It's not my policy to respond to ignorance, except for the occasional, "I'm sorry, but you are hopelessly misinformed," when the occasion warrants it. So as the talk continues to fizzle over Michael Savage's assessment of autism, its fraudulence and overdiagnosis, I won't respond to it. I will simply relish the fact that as his insipid blather echoes across YouTube, autism awareness gains momentum, misunderstood children benefit, the ultimate irony materializes. ***
I think some more about what it is to overdiagnose a disease, and who are the ones who determine rampant overdiagnoses. Physicians? Statisticians? Or shock jocks living out their attention deprivation over the radiowaves?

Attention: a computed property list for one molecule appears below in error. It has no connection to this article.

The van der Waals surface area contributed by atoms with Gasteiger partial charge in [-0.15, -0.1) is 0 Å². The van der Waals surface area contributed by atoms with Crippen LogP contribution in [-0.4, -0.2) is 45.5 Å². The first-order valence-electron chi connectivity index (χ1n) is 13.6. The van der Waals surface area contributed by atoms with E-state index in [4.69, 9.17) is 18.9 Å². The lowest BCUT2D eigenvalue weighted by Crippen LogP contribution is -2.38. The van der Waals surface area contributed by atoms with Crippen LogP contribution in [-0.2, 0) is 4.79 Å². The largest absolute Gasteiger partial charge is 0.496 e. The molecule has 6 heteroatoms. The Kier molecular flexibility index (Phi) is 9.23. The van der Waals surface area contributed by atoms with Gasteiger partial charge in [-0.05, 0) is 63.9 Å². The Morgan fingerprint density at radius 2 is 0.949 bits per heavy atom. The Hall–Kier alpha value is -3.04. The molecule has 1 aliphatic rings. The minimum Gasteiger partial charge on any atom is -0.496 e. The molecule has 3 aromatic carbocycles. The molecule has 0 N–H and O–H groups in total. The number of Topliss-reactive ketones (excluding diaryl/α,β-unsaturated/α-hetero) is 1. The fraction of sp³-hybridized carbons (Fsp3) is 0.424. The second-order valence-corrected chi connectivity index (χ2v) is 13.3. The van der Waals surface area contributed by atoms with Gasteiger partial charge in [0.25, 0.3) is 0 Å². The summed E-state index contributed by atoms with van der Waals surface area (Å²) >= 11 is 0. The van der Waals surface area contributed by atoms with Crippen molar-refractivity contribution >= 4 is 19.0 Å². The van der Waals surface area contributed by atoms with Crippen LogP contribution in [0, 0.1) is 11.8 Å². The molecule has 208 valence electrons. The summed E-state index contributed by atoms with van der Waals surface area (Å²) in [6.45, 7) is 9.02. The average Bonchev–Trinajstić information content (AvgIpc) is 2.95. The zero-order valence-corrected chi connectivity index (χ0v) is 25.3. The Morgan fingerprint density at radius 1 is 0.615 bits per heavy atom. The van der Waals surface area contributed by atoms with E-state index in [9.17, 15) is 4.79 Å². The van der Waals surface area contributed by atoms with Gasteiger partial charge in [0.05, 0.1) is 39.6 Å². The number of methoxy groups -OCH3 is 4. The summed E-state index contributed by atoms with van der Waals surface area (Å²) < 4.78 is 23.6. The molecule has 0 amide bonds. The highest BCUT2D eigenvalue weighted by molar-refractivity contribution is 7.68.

I wonder if any of these people know what it is like to live with someone who is undiagnosed. What it is like to see your parents puzzled, grievous, blaming themselves when their son, who is perfectly verbal, smolders to a teary-eyed mess when it's time to go to pre-school, who bawls his eyes out at a parade, his hands covering his ears as the fire trucks blaze by, when all the other children are raucous, opening their shirt-tails for free candy.
I don't know what good Mr. Savage thinks could possibly come from telling an autistic child to man up and stop acting like a fool.
I only know that I watched my brother stand up proudly at his high school graduation last year, turning his tassel from one side of his flatboard cap to the other as he received his honors diploma, and then hugging all the people, the coaches, the teachers, his family who never ever gave up on a boy with autism. I wonder how he learned how to hug.